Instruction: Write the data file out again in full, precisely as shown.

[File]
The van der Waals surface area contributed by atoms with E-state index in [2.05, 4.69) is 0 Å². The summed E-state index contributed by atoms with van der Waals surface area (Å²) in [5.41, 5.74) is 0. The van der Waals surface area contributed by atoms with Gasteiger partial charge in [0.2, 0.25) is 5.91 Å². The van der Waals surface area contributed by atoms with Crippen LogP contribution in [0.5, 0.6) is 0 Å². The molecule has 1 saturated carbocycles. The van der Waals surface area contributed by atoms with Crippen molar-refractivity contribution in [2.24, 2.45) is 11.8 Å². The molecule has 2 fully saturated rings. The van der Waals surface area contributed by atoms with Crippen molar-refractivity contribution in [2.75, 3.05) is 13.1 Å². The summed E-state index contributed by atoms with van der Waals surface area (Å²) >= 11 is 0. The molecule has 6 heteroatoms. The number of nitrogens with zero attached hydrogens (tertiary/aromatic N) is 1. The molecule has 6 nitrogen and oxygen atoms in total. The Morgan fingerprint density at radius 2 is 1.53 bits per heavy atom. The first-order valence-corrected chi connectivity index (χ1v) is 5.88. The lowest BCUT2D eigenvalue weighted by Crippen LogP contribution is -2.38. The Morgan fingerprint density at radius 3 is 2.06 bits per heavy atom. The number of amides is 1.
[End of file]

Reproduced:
The van der Waals surface area contributed by atoms with E-state index in [2.05, 4.69) is 0 Å². The summed E-state index contributed by atoms with van der Waals surface area (Å²) in [5.41, 5.74) is 0. The van der Waals surface area contributed by atoms with Gasteiger partial charge in [0.2, 0.25) is 5.91 Å². The van der Waals surface area contributed by atoms with Crippen LogP contribution in [0.5, 0.6) is 0 Å². The molecule has 1 saturated carbocycles. The van der Waals surface area contributed by atoms with Crippen molar-refractivity contribution in [2.24, 2.45) is 11.8 Å². The molecule has 2 fully saturated rings. The van der Waals surface area contributed by atoms with Crippen molar-refractivity contribution in [2.75, 3.05) is 13.1 Å². The summed E-state index contributed by atoms with van der Waals surface area (Å²) >= 11 is 0. The molecule has 6 heteroatoms. The number of nitrogens with zero attached hydrogens (tertiary/aromatic N) is 1. The molecule has 6 nitrogen and oxygen atoms in total. The Morgan fingerprint density at radius 2 is 1.53 bits per heavy atom. The first-order valence-corrected chi connectivity index (χ1v) is 5.88. The lowest BCUT2D eigenvalue weighted by Crippen LogP contribution is -2.38. The Morgan fingerprint density at radius 3 is 2.06 bits per heavy atom. The number of amides is 1.